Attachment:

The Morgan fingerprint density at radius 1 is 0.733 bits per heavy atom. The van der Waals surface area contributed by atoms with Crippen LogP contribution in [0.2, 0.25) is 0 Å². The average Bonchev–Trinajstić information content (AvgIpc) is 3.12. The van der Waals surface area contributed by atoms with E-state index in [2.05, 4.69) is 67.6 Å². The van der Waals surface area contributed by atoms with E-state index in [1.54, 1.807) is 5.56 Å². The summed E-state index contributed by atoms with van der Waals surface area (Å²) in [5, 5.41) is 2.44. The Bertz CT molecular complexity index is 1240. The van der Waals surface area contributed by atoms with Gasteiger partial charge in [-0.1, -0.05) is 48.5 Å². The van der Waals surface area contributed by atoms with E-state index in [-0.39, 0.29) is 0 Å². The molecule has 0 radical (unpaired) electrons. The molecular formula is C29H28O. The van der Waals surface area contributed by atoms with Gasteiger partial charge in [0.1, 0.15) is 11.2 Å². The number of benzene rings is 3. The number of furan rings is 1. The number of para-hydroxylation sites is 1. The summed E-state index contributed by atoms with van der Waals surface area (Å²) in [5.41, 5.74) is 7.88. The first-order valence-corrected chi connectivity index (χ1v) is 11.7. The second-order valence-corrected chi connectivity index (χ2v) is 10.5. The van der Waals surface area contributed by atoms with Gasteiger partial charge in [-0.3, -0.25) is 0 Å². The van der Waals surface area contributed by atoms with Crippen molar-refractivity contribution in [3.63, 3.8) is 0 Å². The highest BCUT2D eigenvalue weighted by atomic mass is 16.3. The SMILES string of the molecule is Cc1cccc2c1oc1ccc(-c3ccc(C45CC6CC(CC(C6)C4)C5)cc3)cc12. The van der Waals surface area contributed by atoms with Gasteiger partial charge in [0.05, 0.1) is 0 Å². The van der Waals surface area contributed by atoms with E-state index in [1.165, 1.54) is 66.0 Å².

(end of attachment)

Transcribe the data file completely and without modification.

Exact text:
The Morgan fingerprint density at radius 1 is 0.733 bits per heavy atom. The van der Waals surface area contributed by atoms with Crippen LogP contribution in [0.2, 0.25) is 0 Å². The average Bonchev–Trinajstić information content (AvgIpc) is 3.12. The van der Waals surface area contributed by atoms with E-state index in [2.05, 4.69) is 67.6 Å². The van der Waals surface area contributed by atoms with E-state index in [1.54, 1.807) is 5.56 Å². The summed E-state index contributed by atoms with van der Waals surface area (Å²) in [5, 5.41) is 2.44. The Bertz CT molecular complexity index is 1240. The van der Waals surface area contributed by atoms with Gasteiger partial charge in [-0.1, -0.05) is 48.5 Å². The van der Waals surface area contributed by atoms with E-state index in [-0.39, 0.29) is 0 Å². The molecule has 0 radical (unpaired) electrons. The molecular formula is C29H28O. The van der Waals surface area contributed by atoms with Gasteiger partial charge in [0.1, 0.15) is 11.2 Å². The number of benzene rings is 3. The number of furan rings is 1. The number of para-hydroxylation sites is 1. The summed E-state index contributed by atoms with van der Waals surface area (Å²) in [5.41, 5.74) is 7.88. The first-order valence-corrected chi connectivity index (χ1v) is 11.7. The second-order valence-corrected chi connectivity index (χ2v) is 10.5. The van der Waals surface area contributed by atoms with Gasteiger partial charge in [-0.3, -0.25) is 0 Å². The van der Waals surface area contributed by atoms with Crippen molar-refractivity contribution in [3.63, 3.8) is 0 Å². The highest BCUT2D eigenvalue weighted by atomic mass is 16.3. The SMILES string of the molecule is Cc1cccc2c1oc1ccc(-c3ccc(C45CC6CC(CC(C6)C4)C5)cc3)cc12. The van der Waals surface area contributed by atoms with Gasteiger partial charge in [0.05, 0.1) is 0 Å². The van der Waals surface area contributed by atoms with E-state index in [1.165, 1.54) is 66.0 Å².